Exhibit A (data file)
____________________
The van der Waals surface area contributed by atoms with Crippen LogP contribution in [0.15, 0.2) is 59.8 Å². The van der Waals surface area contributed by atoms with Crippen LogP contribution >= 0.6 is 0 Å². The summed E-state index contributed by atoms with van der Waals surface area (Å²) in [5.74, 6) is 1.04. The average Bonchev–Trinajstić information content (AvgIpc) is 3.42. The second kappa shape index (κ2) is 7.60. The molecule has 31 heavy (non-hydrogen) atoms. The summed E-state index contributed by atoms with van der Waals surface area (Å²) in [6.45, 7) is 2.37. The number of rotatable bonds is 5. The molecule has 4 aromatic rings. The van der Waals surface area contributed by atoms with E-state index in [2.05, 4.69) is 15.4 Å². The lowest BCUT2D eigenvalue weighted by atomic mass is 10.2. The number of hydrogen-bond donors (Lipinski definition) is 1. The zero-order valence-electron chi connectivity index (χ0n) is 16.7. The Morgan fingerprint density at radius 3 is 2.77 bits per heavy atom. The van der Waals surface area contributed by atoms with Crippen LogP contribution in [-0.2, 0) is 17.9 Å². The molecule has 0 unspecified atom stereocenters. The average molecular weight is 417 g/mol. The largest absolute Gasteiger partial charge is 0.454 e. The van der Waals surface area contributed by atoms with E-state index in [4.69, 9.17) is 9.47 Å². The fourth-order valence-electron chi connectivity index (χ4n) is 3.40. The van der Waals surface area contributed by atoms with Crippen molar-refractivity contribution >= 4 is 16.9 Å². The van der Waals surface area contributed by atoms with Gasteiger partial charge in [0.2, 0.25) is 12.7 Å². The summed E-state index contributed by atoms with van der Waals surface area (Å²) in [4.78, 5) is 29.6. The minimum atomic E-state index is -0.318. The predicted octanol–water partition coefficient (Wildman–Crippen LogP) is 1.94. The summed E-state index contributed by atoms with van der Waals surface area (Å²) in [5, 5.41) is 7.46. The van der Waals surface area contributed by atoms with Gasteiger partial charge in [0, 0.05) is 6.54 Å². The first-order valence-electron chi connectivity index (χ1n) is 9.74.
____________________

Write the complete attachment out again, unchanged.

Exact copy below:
The van der Waals surface area contributed by atoms with Crippen LogP contribution in [0.15, 0.2) is 59.8 Å². The van der Waals surface area contributed by atoms with Crippen LogP contribution >= 0.6 is 0 Å². The summed E-state index contributed by atoms with van der Waals surface area (Å²) in [5.74, 6) is 1.04. The average Bonchev–Trinajstić information content (AvgIpc) is 3.42. The second kappa shape index (κ2) is 7.60. The molecule has 31 heavy (non-hydrogen) atoms. The summed E-state index contributed by atoms with van der Waals surface area (Å²) in [6.45, 7) is 2.37. The number of rotatable bonds is 5. The molecule has 4 aromatic rings. The van der Waals surface area contributed by atoms with E-state index in [2.05, 4.69) is 15.4 Å². The lowest BCUT2D eigenvalue weighted by atomic mass is 10.2. The number of hydrogen-bond donors (Lipinski definition) is 1. The zero-order valence-electron chi connectivity index (χ0n) is 16.7. The Morgan fingerprint density at radius 3 is 2.77 bits per heavy atom. The van der Waals surface area contributed by atoms with Crippen LogP contribution in [-0.2, 0) is 17.9 Å². The molecule has 0 unspecified atom stereocenters. The average molecular weight is 417 g/mol. The largest absolute Gasteiger partial charge is 0.454 e. The van der Waals surface area contributed by atoms with E-state index in [4.69, 9.17) is 9.47 Å². The fourth-order valence-electron chi connectivity index (χ4n) is 3.40. The van der Waals surface area contributed by atoms with Crippen molar-refractivity contribution >= 4 is 16.9 Å². The van der Waals surface area contributed by atoms with Gasteiger partial charge in [0.2, 0.25) is 12.7 Å². The summed E-state index contributed by atoms with van der Waals surface area (Å²) in [4.78, 5) is 29.6. The minimum atomic E-state index is -0.318. The predicted octanol–water partition coefficient (Wildman–Crippen LogP) is 1.94. The summed E-state index contributed by atoms with van der Waals surface area (Å²) in [5, 5.41) is 7.46. The van der Waals surface area contributed by atoms with Gasteiger partial charge in [0, 0.05) is 6.54 Å². The first-order valence-electron chi connectivity index (χ1n) is 9.74.